For a while, I’ve been meaning to write a post about issues on which I’ve either changed my mind or experienced an evolution in thinking. Unfortunately, overarching projects like that tend to become a bit daunting. But this Sydney Morning Herald op-ed by Sam Roggeveen at least gives me an excuse to mention one such area in particular: Europe. I used to strongly support a vision of a more integrated Europe, with foreign and defense policies capable of projecting force and influence at a level comparable to its economic and diplomatic weight.
My feeling is still that, given the many areas of overlap in both values and interests, such a scenario would be very much in America’s interests as the balance of global power shifts eastward. But I’ve come to accept that some of the faultlines, flaws and weaknesses in the European model are insurmountable, if for no other reason that, although European construction remains a priority for the political elites, popular support for it has lagged behind. What’s more, some of the historically determined aspects that limit the EU’s ability to develop into a global “power” — its antipathy to the use of military force, for instance — are the very things I find most hopeful and inspiring about it. But none of that necessarily means that the EU and Europe should be consigned to the dustbin of history just yet.
Roggeveen’s piece succinctly sums up where I currently stand on Europe, which is to say, decidedly less sanguine in terms of the feasability of a European “power” in the hard sense of that term, but nevertheless optimistic for the possibilities it presents in terms of novel ways to “project” its soft power. And I agree with Roggeveen that the EU’s ability to serve as a model of regional integration for other parts of the world is actually reinforced now that the dream of a “United States of Europe” has been definitively set aside. National leaders are far more likely to consider an arrangement whereby sovereignty is maintained while power is magnified than one in which a collection of nation-states enters one end of the process and a federal authority emerges on the other.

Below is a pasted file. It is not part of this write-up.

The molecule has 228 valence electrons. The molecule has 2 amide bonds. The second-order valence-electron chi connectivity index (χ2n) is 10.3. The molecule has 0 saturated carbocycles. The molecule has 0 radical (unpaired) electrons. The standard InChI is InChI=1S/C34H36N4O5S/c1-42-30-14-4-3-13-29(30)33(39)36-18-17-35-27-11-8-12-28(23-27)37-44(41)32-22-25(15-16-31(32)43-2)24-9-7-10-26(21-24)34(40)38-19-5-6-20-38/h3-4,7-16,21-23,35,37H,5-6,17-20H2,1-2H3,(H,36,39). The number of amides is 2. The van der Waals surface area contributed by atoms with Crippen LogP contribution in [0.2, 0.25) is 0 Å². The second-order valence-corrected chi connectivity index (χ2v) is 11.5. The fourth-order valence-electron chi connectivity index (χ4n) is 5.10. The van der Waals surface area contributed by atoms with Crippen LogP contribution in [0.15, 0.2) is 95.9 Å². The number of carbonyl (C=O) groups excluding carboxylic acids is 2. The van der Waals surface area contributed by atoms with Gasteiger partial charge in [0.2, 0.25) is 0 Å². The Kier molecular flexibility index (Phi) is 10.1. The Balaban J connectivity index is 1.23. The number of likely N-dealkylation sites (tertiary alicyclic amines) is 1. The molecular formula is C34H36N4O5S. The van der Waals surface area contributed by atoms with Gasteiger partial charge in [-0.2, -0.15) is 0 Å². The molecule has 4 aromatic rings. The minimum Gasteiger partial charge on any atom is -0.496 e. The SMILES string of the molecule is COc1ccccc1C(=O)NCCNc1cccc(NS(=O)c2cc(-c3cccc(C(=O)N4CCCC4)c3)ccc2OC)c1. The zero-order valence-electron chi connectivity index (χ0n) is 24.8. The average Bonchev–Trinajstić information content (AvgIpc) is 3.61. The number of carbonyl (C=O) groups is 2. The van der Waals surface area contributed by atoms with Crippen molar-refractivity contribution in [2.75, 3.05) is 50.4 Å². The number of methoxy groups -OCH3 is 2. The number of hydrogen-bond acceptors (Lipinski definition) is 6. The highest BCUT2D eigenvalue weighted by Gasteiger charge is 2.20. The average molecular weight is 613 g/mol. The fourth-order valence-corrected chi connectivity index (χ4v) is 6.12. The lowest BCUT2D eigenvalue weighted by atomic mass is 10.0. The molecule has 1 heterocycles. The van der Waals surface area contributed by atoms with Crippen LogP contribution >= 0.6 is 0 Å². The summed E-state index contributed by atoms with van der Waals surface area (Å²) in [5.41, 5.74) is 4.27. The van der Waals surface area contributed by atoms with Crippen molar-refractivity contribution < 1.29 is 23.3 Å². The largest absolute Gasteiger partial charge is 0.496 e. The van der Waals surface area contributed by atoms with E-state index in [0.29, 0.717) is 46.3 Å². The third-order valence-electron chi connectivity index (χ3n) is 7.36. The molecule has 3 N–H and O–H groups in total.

In other words, the fact that the process has a natural set of brakes makes it far more attractive as an option to consider. And as Roggeveen also mentions, the fact that it is, indeed, being presented in Asia as a model to follow is testament to the power of the EU’s example. That could potentially mean openings for EU-trained juridical experts as advisers, as well as a certain weight given to institutional “interoperability” based on the EU model — projectable soft power, in other words.
If it also leads to the spread of the EU’s rejection of war, all the better.